New GM chief vows to put overhaul plan on fast track

WASHINGTON — After declaring Tuesday that bankruptcy is "more probable" than ever, new General Motors chief executive Frederick "Fritz" Henderson said the troubled automaker would move quickly to devise an overhaul plan that will pass muster with the Obama administration.

After receiving $13.4 billion in federal bailout money, GM will get no further government assistance unless it can close more plants, downsize its work force and squeeze more concessions from labor unions and bondholders in the next 60 days.

If the improvements aren't in place by June 1, the company will likely enter Chapter 11 bankruptcy.

Henderson, speaking at his first news conference in Detroit on Tuesday, said that additional plant closures beyond the five that former Chief Executive Rick Wagoner had envisioned, were possible, along with other measures.

Henderson said any decision on bankruptcy would be a "management judgment" that may not require 60 days to decide "if it's quite clear that we're not able to accomplish what we need to do in terms of operational restructuring (and) reduction of debt on the balance sheet."

After asking Wagoner to resign, President Barack Obama on Monday said he was "absolutely confident that GM can rise again."

GM is better prepared for an uncertain future because Henderson is much more aggressive than Wagoner, said Joe Phillippi, the principal of AutoTrends Consulting. He said that Wagoner seemed reluctant to put GM through a "horrifically wrenching downsizing and reorganization in a very short time."

Wagoner "was more of a gradualist who made the flawed assumption that the company could harvest substantial profits from their truck business which could be used to offset losses on their passenger car portfolio and to generate cash to fund their other obligations," Phillippi said. "But those plans didn't go far enough and they weren't deep enough."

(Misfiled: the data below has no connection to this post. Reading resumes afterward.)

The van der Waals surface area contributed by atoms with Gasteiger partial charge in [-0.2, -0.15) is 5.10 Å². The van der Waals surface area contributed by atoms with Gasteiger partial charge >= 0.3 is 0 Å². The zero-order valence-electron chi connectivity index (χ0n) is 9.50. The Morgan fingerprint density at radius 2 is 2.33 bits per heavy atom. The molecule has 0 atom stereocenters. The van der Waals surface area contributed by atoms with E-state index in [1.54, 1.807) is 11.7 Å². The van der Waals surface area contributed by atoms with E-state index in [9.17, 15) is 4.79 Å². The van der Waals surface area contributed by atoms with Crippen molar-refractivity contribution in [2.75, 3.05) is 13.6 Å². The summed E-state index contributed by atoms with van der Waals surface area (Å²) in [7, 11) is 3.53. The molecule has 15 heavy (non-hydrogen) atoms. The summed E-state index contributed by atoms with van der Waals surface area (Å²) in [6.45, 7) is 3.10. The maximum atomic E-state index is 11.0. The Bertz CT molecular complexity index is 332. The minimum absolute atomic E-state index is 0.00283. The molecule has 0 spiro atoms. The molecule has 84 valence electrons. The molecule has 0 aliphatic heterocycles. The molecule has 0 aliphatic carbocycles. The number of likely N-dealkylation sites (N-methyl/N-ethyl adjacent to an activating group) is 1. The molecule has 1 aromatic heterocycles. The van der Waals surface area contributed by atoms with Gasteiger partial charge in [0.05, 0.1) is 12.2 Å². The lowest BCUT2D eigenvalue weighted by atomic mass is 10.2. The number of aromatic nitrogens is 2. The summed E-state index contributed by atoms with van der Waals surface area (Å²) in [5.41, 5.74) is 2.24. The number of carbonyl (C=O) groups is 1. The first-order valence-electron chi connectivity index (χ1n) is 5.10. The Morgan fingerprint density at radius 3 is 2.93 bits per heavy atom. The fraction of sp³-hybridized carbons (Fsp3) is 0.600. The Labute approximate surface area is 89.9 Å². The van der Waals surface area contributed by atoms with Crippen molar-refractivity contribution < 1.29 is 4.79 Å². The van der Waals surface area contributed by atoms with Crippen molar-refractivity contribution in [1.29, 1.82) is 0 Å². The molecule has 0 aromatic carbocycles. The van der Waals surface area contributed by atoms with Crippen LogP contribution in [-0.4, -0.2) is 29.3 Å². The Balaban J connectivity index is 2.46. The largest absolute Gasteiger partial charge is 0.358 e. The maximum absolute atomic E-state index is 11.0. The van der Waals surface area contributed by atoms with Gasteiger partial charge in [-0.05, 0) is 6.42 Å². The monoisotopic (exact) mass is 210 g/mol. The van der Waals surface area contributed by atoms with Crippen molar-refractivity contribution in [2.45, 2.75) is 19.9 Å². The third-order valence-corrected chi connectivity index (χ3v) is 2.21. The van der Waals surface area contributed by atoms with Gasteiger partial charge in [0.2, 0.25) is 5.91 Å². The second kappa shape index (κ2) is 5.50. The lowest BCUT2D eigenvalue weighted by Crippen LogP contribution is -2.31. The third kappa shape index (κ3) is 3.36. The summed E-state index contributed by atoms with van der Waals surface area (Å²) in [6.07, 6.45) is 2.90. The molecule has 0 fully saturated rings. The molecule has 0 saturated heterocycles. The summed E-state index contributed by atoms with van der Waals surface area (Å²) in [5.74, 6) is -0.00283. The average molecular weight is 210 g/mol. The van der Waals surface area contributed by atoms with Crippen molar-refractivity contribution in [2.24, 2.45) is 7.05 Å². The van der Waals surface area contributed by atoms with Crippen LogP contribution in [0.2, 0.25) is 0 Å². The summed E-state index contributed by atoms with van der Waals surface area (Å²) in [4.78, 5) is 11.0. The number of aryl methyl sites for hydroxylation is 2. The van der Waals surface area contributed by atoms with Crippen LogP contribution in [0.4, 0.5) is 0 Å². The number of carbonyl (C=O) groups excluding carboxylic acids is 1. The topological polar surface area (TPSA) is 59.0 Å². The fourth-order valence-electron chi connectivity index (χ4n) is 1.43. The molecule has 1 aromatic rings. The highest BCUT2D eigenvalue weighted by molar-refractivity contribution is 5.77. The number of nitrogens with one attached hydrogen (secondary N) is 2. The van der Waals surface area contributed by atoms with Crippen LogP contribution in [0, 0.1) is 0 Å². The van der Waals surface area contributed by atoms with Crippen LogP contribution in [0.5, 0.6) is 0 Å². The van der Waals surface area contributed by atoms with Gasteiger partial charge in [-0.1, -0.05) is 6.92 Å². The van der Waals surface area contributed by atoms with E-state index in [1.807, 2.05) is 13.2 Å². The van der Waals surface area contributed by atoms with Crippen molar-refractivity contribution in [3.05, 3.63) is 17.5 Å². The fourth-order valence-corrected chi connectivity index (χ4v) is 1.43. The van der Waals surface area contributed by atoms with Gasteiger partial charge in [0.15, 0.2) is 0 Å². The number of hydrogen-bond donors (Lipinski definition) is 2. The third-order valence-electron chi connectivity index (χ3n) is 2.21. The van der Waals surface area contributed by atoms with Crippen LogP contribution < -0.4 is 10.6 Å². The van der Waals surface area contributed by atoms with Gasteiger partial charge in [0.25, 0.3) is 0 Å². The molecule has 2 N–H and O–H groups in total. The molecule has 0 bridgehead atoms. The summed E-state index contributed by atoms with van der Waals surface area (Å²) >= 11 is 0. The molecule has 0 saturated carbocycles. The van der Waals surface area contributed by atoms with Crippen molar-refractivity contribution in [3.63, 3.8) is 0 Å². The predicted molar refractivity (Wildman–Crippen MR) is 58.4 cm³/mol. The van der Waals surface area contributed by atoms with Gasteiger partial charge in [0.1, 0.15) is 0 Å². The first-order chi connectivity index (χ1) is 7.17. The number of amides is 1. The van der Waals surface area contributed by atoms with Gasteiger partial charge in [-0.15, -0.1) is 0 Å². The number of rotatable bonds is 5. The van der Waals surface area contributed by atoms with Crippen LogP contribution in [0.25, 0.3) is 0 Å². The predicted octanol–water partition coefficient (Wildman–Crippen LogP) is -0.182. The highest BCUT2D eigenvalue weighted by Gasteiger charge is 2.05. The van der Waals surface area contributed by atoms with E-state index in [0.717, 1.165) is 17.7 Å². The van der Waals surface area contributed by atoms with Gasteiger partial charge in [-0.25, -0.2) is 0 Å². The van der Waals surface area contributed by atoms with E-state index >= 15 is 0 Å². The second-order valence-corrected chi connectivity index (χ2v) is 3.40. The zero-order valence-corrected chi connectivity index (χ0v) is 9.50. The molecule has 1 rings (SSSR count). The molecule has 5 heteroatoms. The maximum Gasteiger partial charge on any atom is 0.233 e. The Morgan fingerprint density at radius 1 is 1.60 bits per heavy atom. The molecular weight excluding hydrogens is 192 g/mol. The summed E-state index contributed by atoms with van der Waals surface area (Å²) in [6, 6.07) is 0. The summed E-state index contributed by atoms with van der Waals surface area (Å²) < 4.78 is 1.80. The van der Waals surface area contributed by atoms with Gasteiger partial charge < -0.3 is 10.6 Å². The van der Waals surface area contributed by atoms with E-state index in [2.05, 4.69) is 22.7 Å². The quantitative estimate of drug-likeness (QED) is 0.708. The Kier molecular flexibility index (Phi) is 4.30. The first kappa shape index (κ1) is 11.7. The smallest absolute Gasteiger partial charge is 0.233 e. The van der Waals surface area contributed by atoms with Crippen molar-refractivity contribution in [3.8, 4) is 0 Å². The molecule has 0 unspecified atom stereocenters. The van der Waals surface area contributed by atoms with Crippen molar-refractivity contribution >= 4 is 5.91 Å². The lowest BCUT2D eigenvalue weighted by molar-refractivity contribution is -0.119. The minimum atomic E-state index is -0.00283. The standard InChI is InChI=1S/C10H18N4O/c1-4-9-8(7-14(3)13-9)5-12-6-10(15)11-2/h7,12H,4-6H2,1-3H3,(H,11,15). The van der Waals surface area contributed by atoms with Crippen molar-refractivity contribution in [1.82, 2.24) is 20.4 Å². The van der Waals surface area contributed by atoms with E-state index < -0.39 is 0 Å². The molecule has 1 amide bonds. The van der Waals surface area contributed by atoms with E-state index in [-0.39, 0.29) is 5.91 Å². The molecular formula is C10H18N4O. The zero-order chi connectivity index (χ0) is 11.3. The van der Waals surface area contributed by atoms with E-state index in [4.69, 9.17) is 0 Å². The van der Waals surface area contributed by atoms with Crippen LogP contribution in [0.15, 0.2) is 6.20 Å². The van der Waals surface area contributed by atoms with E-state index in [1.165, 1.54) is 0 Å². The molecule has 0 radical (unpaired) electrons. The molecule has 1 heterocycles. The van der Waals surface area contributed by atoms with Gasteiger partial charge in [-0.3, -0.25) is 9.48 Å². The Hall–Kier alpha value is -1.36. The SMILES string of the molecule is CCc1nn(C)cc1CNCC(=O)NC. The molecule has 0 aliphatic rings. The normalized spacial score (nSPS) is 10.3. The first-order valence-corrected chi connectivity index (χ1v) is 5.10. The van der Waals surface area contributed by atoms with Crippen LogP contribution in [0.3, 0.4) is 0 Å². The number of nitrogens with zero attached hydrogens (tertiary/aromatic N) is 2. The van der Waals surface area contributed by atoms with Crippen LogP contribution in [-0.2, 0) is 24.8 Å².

Brett Smith, who directs the Automotive Analysis Group at the Center for Automotive Research in Ann Arbor, Mich., lamented the possible changes ahead.

"It's very clear that the auto industry that we've know for 60-plus years is gone," Smith said. "There will be an auto industry in America, but it will be very different. It's manufacturing capability, employment capability and worth to the economy will be greatly diminished" once the GM situation is resolved.

In the bankruptcy scenario envisioned for GM, management would run the day-to-day operations but major company decisions would have to be approved by the bankruptcy court.

For GM to get the most advantageous bankruptcy terms, Smith said it would have to work out a reorganization plan approved by creditors and stockholders before filing for bankruptcy. This can shorten the process and save money.

Smith said that any bankruptcy filing would invalidate current agreements with the United Auto Workers union and result in wage scale and benefit cuts designed to bring GM's costs in line with their foreign competitors. UAW wages average about $26 to $29 an hour while their foreign competitors pay $23 to $26, Smith said.

Retirees can also expect their medical benefits to be cut as well in a bankruptcy filing, Smith said. But they could minimize the cuts by negotiating them in advance of a bankruptcy filing, rather than leaving the details to the court, Smith said.

In Chapter 11 filings, corporate assets are paid first to the government and then to secured creditors, typically banks, and then to unsecured creditors, which can be banks, bondholders or parts suppliers. Stockholders have the last claim on assets. But they may not get anything if claims by secured and unsecured creditors aren't repaid in full.

GM bondholders, who hold $27 billion in unsecured debt, are higher on the pecking order for recovering their losses than stockholders because GM agreed to pay them interest and a return on their principal. Shareholders are last in line because they take the greater risk that their earnings will increase if the company prospers. And likewise they risk losing money if the company founders.

The number of GM dealers also would be cut under a bankruptcy filing, with only the most profitable ones surviving, Smith said. He estimated that one in three could go under, with suburban dealerships being the hardest hit. Holding onto rural GM dealerships, where truck sales dominate and competition is limited, could provide GM with a sales advantage in many areas, Smith said.

Parts suppliers, which have already been hit by the slowdown in car sales, would also suffer under a GM bankruptcy, Phillippi said. The U.S. Treasury has already provided the struggling auto parts industry with a $5 billion taxpayer-funded revolving line of credit.

A sharp reduction in orders from GM could send more suppliers into bankruptcy, which would jeopardize the ability of other manufacturers to get the parts they need. Phillippi said that foreign automakers are already changing their supply lines because of that possibility.

He said he thinks that GM will get the concessions it needs to secure additional government funding and avoid bankruptcy.

"They've got an awful lot of work to do, but with a gun pointed at your head, it tends to focus your concentration," Phillippi said.


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